Asbestos is not something to be sniffed at – if not managed and dealt with correctly, it can pose a severe threat to your health. Asbestos was used as a key building material to aid insulation for hundreds of years, now replaced by popular alternatives such as Fibreglass, Polyurethane Foam and Cellulose Fibres. Here at Thompsons of Prudhoe, a lot of projects we work on requires the removal of asbestos, and it’s surprising how many people underestimate the dangers of correct removal – while being fully aware of the health risks it can bring. So we thought, hey, why not put together a guide to everything you need to know about asbestos in construction? Carry on reading to learn more…
Everything you need to know about asbestos in construction
What is asbestos?
Asbestos was a popular building and insulation material between 1930 to 1950, and was still being used until it was officially banned in 1985 (Chrysotile (white) in 1999). Matter of fact, the two most dangerous types (blue and brown) have not been imported into the UK for around 20 years now.
Asbestos is a group of six naturally occurring fibrous minerals composed of thin, needle-like fibres. Historically used in building materials, such as cloth, paper, cement and plastic to make them stronger and aid insulation, the health risks are now more public knowledge than ever before. If asbestos fibres are inhaled or digested, it can be incredibly dangerous as the mineral fibres can become trapped in your body forever.
What are the common types of asbestos?
There are three main types of asbestos – how do you identify which is which? Here goes:
- Chrysotile (white asbestos) – Chrysotile is the most common type of asbestos. Often contaminated with trace amounts of tremolite, Chrysotile fibres are usually very fine in texture and possess high flexibility and good heat resistant properties. What purpose is it ideal for? Find out over on our blog > The Science Behind Asbestos.
- Amosite (brown asbestos) – Amosite is strong and heat-resistant – commonly used in cement, plumbing insulation and electrical insulation. Though all types of asbestos are toxic, amosite asbestos exposure has a comparatively higher cancer risk.
- Crocidolite (blue asbestos) – Crocidolite has very thin fibres and if inhaled, it can easily lodge in the lungs. It’s thin fibres and brittle nature make for crocidolite to be one of the most harmful forms of asbestos – why? Read more over on The Science Behind Asbestos.
What does asbestos look like?
Asbestos can have a similar appearance to loft insulation – fuzzy and soft. There are however many different types of asbestos for different purposes, that come with many different dangers. Here are a few and how to spot them:
- Loose asbestos (found usually in ceilings or under floorboards) can look similar to candy floss, but in a blue-grey-white colour.
- Lagging (usually applied to pipes) can be harder to detect to the untrained eye and tends to be a more flaky and powdery consistency.
- Sprayed asbestos (found on ceilings, walls and beams) is usually white or grey and usually has a rough surface.
If my building or home has asbestos… Should I remove it myself?
In one word – NO! Please do not try to remove any trace of asbestos yourself without the correct knowledge or tools to do so. Leave it to the professionals here at Thompsons of Prudhoe. There are many different stages of asbestos removal – before the actual asbestos is removed.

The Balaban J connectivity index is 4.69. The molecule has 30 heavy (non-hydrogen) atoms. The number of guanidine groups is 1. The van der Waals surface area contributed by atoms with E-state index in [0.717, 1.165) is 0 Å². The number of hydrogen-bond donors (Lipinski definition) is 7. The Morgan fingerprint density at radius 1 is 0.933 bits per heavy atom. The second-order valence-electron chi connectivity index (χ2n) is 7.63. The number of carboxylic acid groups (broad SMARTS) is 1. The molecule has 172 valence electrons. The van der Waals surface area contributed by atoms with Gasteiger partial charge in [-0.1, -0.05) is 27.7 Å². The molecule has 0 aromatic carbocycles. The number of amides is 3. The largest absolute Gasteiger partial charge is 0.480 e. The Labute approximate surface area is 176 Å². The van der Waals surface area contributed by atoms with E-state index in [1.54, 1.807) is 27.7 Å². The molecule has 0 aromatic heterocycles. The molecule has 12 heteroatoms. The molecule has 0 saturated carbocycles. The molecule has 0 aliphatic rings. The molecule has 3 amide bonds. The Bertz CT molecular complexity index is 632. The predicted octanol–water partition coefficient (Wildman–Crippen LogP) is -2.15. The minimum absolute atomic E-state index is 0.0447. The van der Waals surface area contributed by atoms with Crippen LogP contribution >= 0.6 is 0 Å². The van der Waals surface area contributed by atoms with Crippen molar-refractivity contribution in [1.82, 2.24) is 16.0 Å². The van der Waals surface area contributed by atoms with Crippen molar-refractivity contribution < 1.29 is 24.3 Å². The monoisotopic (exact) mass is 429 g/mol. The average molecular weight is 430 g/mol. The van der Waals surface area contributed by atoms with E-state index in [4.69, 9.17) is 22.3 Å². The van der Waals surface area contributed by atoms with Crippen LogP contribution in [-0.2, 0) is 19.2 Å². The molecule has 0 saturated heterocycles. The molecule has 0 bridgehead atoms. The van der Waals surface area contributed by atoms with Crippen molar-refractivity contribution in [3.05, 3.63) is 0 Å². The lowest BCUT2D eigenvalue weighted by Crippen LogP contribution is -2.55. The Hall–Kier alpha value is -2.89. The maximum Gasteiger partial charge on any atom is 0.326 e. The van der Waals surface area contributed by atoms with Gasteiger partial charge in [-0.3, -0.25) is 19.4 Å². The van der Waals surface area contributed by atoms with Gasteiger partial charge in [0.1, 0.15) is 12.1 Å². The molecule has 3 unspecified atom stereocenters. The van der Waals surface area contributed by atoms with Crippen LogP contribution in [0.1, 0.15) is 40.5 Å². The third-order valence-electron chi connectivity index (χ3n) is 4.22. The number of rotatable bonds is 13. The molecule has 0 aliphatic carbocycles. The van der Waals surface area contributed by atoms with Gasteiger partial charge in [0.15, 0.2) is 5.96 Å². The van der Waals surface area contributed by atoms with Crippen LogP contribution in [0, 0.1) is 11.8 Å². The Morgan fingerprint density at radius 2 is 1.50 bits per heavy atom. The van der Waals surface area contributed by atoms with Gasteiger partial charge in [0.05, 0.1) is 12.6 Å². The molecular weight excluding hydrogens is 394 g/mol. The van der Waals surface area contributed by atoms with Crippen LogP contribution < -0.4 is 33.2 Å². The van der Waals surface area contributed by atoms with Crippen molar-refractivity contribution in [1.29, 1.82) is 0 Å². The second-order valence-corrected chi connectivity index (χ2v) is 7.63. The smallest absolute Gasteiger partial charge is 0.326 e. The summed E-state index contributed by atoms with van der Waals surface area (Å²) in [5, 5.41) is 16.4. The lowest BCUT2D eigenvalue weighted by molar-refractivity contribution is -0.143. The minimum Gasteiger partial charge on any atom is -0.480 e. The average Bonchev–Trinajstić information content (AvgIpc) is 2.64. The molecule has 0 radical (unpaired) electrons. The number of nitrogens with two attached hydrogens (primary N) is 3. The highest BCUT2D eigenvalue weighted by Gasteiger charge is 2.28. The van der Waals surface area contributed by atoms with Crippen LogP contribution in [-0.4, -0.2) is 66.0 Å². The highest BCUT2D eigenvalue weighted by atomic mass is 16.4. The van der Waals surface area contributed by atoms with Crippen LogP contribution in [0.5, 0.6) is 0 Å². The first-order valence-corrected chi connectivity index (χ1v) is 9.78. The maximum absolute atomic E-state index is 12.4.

Starting with extensive surveys – it is important to appoint an experienced can competent surveyor to carry out an extensive R&D Survey which helps identify the type, location and quantity of asbestos which is present on site. Their job is to go over the building with a fine-tooth comb, to ultimately outline and minimise any risk of danger and contaminants.
The next step is to brief the contractor in as much detail as possible about the structure of the building before any removal can begin. All team members will have gone through extensive training to be on board the project, and all machinery and tools will have been checked prior to any work starting. The contractor needs to know all about the type and condition of the asbestos, in addition to the exact location of where it is. This knowledge will help them to devise a safe and efficient plan of action – it is CRUCIAL that everyone follows the guidelines and appropriate risk assessments are carried out.
The contractor then needs to ensure that the site is set-up in strict accordance with CDM Regulations 2015 and in accordance with the Control of Asbestos Regulations 2012.
What do I do if my building has asbestos?
It can be extremely hard to detect if asbestos is present in your workplace or at home – you can’t tell by sight, smell or colour. As the fibres are so small, they actually compare to about 10 TIMES smaller than the width of human hair! Therefore the only way that you can tell if asbestos is present is by having samples tested in a lab. If asbestos is found, then you should have it removed properly by industry professionals (hello!).
Here at Thompsons of Prudhoe, in addition to being members of the trade associations ARCA and NFDC, we are trained and licensed contractors in the North East, experienced in the management and removal of asbestos. Our team ensures that all types of asbestos that we encounter are removed safely and effectively. We hold a full 3-year asbestos removal license issued by the Health & Safety Executive, demonstrating that our asbestos removal teams work to the highest possible standard within this highly regulated area of industry.
When you need the first-class service – Thompsons of Prudhoe is the team you need on your side. Give us a call today on +44(0)1661 832 422 or email us at email@example.com.